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Lukasz Lindstedt

Numerical Simulation of Glider Crash Against a Non-Deformable Barrier

This study, describing computer simulation of a glider crash against a non-deformable ground barrier, is a part of a larger glider crash modeling project. The studies were intended to develop a numerical model of the pilot - glider - environment system, whereby the dynamics of the human body and the composite cockpit structure during a crash would make it possible to analyze flight accidents with focus on the pilot's safety. Notwithstanding that accidents involving glider crash against a rigid barrier (a wall, for example) are not common, establishing a simulation model for such event may prove quite useful considering subsequent research projects. First, it is much easier to observe the process of composite cockpit structure destruction if the crash is against a rigid barrier. Furthermore, the use of a non-deformable barrier allows one to avoid the errors that are associated with the modeling of a deformable substrate, which in most cases in quite problematic. Crash test simulation, carried out using a MAYMO package, involved a glider crash against a wall positioned perpendicularly to the object moving at a speed of 77 km/h. Computations allowed for determination of time intervals of the signals that are required to assess the behavior of the cockpit and pilot's body - accelerations and displacements in selected points of the glider's structure and loads applied to the pilot's body: head and chest accelerations, forces at femur, lumbar spine and safety belts. Computational results were compared with the results of a previous experimental test that had been designed to verify the numerical model. The glider's cockpit was completely destroyed in the crash and the loads transferred to the pilot's body were very substantial - way over the permitted levels. Since modeling results are fairly consistent with the experimental test, the numerical model can be used for simulation of plane crashes in the future.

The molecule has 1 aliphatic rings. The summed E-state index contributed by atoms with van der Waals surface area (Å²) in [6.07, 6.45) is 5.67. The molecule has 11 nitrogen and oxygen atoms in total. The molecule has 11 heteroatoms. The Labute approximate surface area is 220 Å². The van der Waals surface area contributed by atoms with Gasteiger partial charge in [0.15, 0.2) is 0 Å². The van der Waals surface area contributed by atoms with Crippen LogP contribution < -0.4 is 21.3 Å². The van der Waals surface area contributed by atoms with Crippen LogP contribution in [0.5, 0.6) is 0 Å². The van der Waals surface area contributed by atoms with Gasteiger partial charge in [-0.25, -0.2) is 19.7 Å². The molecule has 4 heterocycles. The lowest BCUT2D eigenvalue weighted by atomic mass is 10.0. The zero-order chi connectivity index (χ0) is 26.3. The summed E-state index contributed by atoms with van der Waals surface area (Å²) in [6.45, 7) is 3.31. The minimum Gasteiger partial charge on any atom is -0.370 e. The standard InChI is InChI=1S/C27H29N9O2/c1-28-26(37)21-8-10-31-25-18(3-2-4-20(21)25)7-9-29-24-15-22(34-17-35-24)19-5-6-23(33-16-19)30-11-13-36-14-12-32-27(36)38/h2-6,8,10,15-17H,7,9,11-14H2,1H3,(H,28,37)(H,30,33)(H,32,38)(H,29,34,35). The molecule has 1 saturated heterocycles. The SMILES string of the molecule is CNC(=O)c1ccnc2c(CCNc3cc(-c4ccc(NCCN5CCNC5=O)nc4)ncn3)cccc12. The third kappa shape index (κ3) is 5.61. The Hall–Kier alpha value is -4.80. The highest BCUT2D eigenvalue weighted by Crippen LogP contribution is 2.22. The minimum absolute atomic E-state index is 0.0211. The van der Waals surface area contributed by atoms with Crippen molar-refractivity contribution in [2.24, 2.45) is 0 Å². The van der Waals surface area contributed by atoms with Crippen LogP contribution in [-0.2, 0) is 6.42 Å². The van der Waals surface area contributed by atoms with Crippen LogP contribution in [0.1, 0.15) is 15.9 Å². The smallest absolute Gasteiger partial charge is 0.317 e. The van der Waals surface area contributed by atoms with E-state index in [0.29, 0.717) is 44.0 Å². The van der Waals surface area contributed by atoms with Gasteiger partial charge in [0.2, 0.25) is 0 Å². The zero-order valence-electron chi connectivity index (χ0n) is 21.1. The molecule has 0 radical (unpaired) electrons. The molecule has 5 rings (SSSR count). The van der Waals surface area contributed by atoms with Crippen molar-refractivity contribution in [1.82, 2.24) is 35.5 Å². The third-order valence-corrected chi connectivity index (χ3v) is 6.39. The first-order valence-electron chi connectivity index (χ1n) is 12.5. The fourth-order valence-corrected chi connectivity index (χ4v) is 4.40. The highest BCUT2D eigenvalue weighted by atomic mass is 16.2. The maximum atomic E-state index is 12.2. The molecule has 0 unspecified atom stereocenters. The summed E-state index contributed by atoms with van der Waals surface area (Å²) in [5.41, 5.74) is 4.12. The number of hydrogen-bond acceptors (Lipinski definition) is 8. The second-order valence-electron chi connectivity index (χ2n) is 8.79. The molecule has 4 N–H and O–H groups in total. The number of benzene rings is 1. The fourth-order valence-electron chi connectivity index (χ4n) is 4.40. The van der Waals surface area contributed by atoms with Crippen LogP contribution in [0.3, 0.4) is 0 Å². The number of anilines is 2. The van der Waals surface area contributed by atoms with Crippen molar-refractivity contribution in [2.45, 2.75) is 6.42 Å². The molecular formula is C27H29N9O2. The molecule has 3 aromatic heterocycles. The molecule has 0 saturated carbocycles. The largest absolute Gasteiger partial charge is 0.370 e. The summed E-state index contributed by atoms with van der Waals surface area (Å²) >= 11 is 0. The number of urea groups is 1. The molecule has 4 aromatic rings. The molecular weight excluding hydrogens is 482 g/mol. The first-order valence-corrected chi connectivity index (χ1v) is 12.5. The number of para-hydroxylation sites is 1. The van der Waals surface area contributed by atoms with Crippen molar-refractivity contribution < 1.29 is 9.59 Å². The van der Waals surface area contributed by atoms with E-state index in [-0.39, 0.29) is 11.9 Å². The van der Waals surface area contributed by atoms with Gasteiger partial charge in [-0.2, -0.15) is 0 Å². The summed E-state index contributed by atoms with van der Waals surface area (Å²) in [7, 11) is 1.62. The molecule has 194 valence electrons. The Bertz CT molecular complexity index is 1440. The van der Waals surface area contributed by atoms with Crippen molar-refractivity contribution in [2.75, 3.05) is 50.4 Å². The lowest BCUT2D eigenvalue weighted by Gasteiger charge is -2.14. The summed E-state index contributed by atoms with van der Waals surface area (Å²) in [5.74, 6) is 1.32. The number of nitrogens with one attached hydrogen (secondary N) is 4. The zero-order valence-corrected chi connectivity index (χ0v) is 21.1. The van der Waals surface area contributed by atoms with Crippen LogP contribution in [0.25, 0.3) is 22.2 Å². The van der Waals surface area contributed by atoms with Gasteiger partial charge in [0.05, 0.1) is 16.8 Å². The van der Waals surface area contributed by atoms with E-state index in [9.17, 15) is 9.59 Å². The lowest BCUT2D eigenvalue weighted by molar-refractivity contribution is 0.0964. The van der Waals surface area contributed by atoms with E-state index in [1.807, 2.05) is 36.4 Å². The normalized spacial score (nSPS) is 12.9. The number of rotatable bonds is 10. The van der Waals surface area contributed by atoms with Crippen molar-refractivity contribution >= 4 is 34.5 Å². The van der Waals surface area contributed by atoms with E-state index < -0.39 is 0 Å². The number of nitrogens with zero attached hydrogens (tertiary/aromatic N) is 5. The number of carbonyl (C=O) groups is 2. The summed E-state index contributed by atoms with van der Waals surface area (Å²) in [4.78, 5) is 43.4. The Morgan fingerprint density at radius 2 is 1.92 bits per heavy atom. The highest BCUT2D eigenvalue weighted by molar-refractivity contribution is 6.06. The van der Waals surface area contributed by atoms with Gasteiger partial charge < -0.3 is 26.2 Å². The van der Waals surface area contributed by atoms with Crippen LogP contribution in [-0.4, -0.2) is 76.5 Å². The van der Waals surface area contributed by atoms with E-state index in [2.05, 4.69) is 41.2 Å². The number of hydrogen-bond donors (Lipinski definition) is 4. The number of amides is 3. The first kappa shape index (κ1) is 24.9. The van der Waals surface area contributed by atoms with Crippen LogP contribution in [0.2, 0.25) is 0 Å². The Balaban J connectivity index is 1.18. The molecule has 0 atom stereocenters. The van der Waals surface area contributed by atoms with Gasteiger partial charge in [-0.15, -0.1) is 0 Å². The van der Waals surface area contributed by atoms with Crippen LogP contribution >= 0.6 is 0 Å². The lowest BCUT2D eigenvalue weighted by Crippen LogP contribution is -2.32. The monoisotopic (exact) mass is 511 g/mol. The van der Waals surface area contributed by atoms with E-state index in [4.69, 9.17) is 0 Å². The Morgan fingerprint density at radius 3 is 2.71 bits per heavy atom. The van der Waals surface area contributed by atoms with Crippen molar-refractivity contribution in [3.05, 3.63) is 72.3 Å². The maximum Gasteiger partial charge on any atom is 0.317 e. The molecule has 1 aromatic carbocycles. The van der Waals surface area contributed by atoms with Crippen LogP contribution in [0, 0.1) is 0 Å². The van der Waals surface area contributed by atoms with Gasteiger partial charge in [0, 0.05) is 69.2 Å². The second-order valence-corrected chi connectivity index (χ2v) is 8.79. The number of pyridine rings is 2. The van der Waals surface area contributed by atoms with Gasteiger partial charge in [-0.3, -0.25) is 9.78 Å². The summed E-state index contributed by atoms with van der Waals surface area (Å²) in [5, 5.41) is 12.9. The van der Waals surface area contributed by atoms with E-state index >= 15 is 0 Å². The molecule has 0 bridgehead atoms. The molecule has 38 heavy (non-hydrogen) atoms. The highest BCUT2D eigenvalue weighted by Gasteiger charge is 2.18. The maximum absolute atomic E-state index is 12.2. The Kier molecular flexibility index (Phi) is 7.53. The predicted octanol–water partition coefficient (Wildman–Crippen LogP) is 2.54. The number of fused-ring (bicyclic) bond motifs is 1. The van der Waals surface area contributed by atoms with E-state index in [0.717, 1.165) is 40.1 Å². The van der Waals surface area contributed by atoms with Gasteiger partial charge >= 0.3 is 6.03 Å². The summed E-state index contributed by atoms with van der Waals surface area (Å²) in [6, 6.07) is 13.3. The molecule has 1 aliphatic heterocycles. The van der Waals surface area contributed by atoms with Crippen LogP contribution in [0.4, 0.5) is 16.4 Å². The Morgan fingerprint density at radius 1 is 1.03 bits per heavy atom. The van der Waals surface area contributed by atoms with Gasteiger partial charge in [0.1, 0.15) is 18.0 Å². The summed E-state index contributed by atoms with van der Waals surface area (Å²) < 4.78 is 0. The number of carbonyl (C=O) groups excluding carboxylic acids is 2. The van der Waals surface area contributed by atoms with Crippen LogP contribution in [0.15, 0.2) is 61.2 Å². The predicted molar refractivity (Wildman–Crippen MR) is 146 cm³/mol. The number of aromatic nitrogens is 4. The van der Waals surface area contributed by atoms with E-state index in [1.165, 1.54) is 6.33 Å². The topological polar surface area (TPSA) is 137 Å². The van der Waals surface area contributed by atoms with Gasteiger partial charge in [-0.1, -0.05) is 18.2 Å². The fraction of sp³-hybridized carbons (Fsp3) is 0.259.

Open access

Lukasz Lindstedt, Jan Vychytil, Tomasz Dziewonski and Ludek Hyncik


The main aim of the presented research was to check mechanical response of human body model under loads that can occur during airplane accidents and compare results of analysis with some results of experimental tests described in literature. In simulations, new multi-purpose human body model, the VIRTHUMAN, was used. The whole model, as well as its particular segments, was earlier validated based on experimental data, which proved its accuracy to simulate human body dynamic response under condition typical for car crashes, but it was not validated for loads with predominant vertical component (loads acting along spinal column), typical for airplane crashes. Due to limitation of available experimental data, the authors focused on conducting calculations for the case introduced in 14 CFR: Parts 23.562 and 25.562, paragraph (b)(1), knowing as the 60° pitch test. The analysis consists in comparison of compression load measured in lumbar section of spine of the FAA HIII Dummy (experimental model) and in the Virthuman (numerical model). The performed analyses show numerical stability of the model and satisfactory agreement between experimental data and simulated Virthuman responses. In that sense, the Virthuman model, although originally developed for automotive analyses, shows also great potential to become valuable tool for applications in aviation crashworthiness and safety analyses, as well.